Overall, three out of four transportation modes experienced a growth in the quantity of goods transported over this period, with rail being the exception.


Road transportation dominated, enduring a temporary decline between 1978 and 1982 before a robust escalation, peaking at approximately 100 million tonnes in 2002. Waterways presented a stable mode of transport, experiencing a slight rise initially from 40 to just under 60 million tonnes, maintaining this level for twelve subsequent years. After a minor setback in 1998, it rebounded strongly to exceed 60 million tonnes in 2002. Additionally, pipeline usage displayed a steady increase, with a few periods of stagnation, ultimately tripling its initial value by 2002.


In contrast, rail transport exhibited a downward trend until 1994. This descent was followed by a recovery phase that saw it regain its initial position by 2002, mirroring its 1974 level. Therefore, while road transportation remained the most popular method for goods movement, other modes also saw notable usage.



Model Answer 6

The provided line graph delineates the trend in goods transportation in the UK, spanning from 1974 to 2002, across four distinct mediums: road, water, rail, and pipeline, with quantities represented in million tonnes.


Predominantly, three out of the four transport modes manifested a growth trajectory across the period, while rail transport was the outlier.


Road transport was the preeminent mode, witnessing a transient downturn from 1974 to 1982 prior to experiencing a pronounced ascension, culminating at an apex of roughly 100 million tonnes by 2002. In the same vein, water transport initially escalated from 40 to just shy of 60 million tonnes, plateauing at this level for the ensuing dozen years. Despite experiencing a minor dip in 1998, a substantial resurgence saw it surpass the 60-million-tonne threshold by 2002.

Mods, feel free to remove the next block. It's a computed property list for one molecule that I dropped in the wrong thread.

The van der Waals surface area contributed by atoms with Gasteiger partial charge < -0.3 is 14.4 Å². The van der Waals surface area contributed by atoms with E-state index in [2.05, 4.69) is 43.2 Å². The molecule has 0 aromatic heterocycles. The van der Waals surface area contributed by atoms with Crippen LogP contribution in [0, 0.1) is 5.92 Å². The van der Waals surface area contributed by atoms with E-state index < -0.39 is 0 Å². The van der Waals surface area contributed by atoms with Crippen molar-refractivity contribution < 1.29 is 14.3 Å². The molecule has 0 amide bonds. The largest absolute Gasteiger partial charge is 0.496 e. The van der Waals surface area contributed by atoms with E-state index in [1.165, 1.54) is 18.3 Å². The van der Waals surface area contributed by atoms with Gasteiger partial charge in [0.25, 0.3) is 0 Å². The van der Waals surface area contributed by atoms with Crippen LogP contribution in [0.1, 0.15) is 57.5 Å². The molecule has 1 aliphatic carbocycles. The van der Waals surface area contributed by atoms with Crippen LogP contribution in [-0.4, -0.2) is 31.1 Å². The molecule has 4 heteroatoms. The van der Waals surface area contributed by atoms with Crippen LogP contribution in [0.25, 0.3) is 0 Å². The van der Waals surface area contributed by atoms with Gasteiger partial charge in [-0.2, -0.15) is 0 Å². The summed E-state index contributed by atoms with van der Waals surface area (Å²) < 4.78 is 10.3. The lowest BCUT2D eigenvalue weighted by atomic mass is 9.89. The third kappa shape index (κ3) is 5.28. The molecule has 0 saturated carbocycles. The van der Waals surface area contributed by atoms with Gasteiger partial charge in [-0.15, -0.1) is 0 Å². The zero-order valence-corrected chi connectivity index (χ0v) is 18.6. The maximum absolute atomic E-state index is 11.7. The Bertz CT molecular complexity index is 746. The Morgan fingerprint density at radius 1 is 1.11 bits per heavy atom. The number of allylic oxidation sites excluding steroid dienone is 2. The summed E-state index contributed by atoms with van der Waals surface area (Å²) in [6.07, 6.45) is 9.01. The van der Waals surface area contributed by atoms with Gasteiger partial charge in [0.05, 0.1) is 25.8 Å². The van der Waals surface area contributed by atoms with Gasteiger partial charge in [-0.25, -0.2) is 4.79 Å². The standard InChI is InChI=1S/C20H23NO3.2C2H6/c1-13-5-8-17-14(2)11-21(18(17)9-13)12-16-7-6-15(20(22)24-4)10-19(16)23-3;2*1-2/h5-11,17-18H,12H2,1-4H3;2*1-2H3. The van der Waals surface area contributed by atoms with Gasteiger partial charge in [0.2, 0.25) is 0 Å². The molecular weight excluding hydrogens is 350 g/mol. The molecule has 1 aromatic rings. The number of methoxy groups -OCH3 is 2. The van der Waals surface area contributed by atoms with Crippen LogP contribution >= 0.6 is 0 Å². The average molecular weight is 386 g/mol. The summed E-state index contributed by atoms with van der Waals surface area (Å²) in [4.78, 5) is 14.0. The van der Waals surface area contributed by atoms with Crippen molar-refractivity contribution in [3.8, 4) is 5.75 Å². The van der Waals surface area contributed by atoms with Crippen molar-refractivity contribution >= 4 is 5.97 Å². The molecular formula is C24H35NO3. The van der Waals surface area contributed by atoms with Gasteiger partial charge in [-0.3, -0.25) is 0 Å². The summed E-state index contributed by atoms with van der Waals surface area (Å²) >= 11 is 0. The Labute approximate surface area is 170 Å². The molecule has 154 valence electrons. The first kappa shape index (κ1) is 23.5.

Concurrently, pipeline utilization evinced a gradual yet consistent proliferation, interspersed with brief stagnant phases, ultimately attaining a threefold increase in volume by 2002.


Conversely, rail transport underwent a period of progressive decline until 1994. However, a subsequent revival phase allowed it to reattain its initial volume by 2002, effectively reverting to its standing in 1974. Overall, while road transportation unequivocally held sway, other modes also registered significant usage, underscoring the multifaceted nature of goods movement in the UK throughout these three decades.